Discontinued Orbitz Soda Was A Scientific Marvel

In 1996, Clearly Canadian Beverage Corporation, known for its fruit-flavored sparkling waters, unveiled an unusual drink product called Orbitz. The clear, non-carbonated flavored beverage was filled with floating balls of colored gelatin that appeared to be in suspended animation, drawing less than favorable comparisons to a lava lamp. It's easy to categorize it among the soft drinks you forgot existed, because it didn't stick around very long. If you blinked, you may have missed it. Yet these floating spheres of gelatin once intrigued scientists enough that they tried to determine how the effect worked.

A team of chemical engineers attending an annual meeting of the Society of Rheology in 1998 put their heads together to understand why Orbitz gelatin chews stayed inert unless the bottle was shaken, at which point they would float around. They figured out that the liquid in Orbitz was more viscous at rest than in motion, which explained why the gelatin balls could sit suspended in the drink when motionless. One scientist ran tests to uncover the secret, eventually discovering that when you shake the beverage the viscosity becomes similar to water, explaining why the spheres moved.

It tasted like cough syrup

The scientist attributed the phenomenon to two of Orbitz's ingredients — xantham gum and gellan gum — additives that are typically used as thickeners or stabilizers in various food products. Their lengthy molecules kept the gelatin balls rooted in place like a spider web unless shaken, at which point the molecular bonds would break, causing the balls to spin around the bottle freely.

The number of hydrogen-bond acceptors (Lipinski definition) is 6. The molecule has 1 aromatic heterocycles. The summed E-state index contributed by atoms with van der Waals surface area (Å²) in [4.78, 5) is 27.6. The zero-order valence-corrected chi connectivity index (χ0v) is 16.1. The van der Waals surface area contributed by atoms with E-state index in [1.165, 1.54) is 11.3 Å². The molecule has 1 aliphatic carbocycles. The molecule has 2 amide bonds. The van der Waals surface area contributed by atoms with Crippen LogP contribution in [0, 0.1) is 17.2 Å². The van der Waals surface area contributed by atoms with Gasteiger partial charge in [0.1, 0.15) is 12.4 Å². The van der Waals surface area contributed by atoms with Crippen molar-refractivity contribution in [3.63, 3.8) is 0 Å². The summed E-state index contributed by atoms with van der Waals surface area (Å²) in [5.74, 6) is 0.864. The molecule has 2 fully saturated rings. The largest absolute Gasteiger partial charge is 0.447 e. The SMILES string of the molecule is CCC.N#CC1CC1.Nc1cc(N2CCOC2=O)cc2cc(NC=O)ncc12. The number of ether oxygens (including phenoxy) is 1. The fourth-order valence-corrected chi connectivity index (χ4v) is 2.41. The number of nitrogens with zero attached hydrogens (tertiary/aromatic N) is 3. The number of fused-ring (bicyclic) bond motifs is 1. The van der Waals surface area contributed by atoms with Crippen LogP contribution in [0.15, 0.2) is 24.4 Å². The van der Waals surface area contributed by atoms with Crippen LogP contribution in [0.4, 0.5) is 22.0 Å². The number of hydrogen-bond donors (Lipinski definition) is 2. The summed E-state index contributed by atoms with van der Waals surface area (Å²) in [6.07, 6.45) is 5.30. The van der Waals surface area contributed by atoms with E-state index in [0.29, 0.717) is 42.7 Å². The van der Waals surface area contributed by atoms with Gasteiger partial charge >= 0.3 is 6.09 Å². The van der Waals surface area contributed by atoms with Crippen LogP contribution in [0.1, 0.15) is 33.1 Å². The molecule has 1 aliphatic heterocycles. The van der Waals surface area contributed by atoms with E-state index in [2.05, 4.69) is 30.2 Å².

Despite being regarded as a scientific marvel, the general public quickly lost interest in Orbitz, and the product was discontinued by 1999. Multiple reasons were given for its failure to resonate with consumers, such as the fact that people were weirded out by the same chewable gobs of gelatin that so fascinated scientists. Mostly, people just hated the taste, which some likened to cough syrup. The viscosity and thickness didn't help matters either. 

Of course, even '90s snacks that stopped being made because they were abject flops can eventually inspire nostalgia, and Orbitz developed a cult following of its own. There are still bottles available for purchase on eBay, but nearly 25 years past its discontinuation, you'd be prudent to just enjoy the novelty factor. One brave soul even taste-tested an old bottle of Orbitz so you don't have to. Spoiler alert: The experience wasn't pleasant. Orbitz may have never taken off as a soft drink, but as an oddity and a scientific curiosity, it proved compelling. And that's at least something.